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Water 2016, 8(2), 34; doi:10.3390/w8020034

Improving the Performance of Water Policies: Evidence from Drought in Spain

1
International Institute for Applied Systems Analysis (IIASA), Water Program, Laxenburg 2361, Austria
2
Department of Agricultural Economics, Centro de Investigación y Tecnología Agroalimentaria–Diputación General de Aragón (CITA-DGA), Avenida Montañana 930, Zaragoza 50059, Spain
3
School of Public Policy, University of California, Riverside, CA 92521, USA
4
Department of Economic Analysis, University of Zaragoza, Zaragoza 50018, Spain
5
Department of Economics and Social Sciences, Polytechnical University of Valencia, Valencia 46022, Spain
*
Author to whom correspondence should be addressed.
Academic Editors: Magaly Koch and Thomas M. Missimer
Received: 23 November 2015 / Revised: 12 January 2016 / Accepted: 18 January 2016 / Published: 22 January 2016
(This article belongs to the Special Issue Water Resources Assessment and Management in Drylands)
View Full-Text   |   Download PDF [727 KB, uploaded 22 January 2016]   |  

Abstract

Water scarcity is a critical environmental issue worldwide, especially in arid and semiarid regions. In those regions, climate change projections suggest further reductions in freshwater supplies and increases of the recurrence, longevity and intensity of drought events. At present, one important question for policy debate is the identification of water policies that could address the mounting water scarcity problems. Suitable policies should improve economic efficiency, achieve environmental sustainability, and meet equity needs. This paper develops and applies an integrated hydro-economic model that links hydrological, economic and environmental elements to such issues. The model is used to conduct a direct comparison of water markets, water pricing and institutional cooperation, based on their economic, environmental and equity outcomes. The analysis is performed in the Jucar Basin of Spain, which is a good natural experiment for studying water scarcity and climate change policies. Results indicate that both institutional and water market policies are high performing instruments to limit the economic damage costs of droughts, achieving almost the same social benefits. However, the environmental effects of water markets are worrying. Another important finding is that water pricing is a poor policy option not only in terms of private and environmental benefits but also in terms of equity. View Full-Text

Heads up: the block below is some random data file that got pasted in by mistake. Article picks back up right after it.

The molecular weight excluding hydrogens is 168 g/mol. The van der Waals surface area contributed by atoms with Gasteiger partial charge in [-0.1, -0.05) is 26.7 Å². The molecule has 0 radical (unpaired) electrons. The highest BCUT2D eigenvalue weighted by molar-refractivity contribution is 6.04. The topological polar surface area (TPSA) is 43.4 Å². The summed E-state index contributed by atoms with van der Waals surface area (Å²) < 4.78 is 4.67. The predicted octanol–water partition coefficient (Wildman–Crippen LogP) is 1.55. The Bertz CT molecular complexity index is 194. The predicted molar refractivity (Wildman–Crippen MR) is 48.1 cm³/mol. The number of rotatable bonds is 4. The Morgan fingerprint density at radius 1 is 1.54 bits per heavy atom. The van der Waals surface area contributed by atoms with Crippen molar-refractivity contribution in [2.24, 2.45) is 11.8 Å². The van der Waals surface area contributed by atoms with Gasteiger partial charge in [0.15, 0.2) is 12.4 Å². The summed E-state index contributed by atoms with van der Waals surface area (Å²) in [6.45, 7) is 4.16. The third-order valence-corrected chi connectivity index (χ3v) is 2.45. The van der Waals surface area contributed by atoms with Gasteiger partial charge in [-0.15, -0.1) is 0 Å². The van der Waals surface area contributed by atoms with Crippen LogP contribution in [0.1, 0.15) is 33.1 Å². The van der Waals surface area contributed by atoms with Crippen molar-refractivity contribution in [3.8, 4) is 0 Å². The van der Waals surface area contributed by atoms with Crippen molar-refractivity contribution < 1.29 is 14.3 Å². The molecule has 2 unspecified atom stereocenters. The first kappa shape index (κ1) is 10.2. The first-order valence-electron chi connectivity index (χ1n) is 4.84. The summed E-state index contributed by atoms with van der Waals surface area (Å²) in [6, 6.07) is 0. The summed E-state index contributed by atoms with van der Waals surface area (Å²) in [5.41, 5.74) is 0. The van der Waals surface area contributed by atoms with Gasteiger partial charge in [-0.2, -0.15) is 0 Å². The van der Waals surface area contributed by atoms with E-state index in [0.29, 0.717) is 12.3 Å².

Keywords: water scarcity; climate change; water policies; hydro-economic modeling; economic and environmental benefits water scarcity; climate change; water policies; hydro-economic modeling; economic and environmental benefits
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This is an open access article distributed under the Creative Commons Attribution License which permits unrestricted use, distribution, and reproduction in any medium, provided the original work is properly cited. (CC BY 4.0).

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Kahil, M.T.; Albiac, J.; Dinar, A.; Calvo, E.; Esteban, E.; Avella, L.; Garcia-Molla, M. Improving the Performance of Water Policies: Evidence from Drought in Spain. Water 2016, 8, 34.

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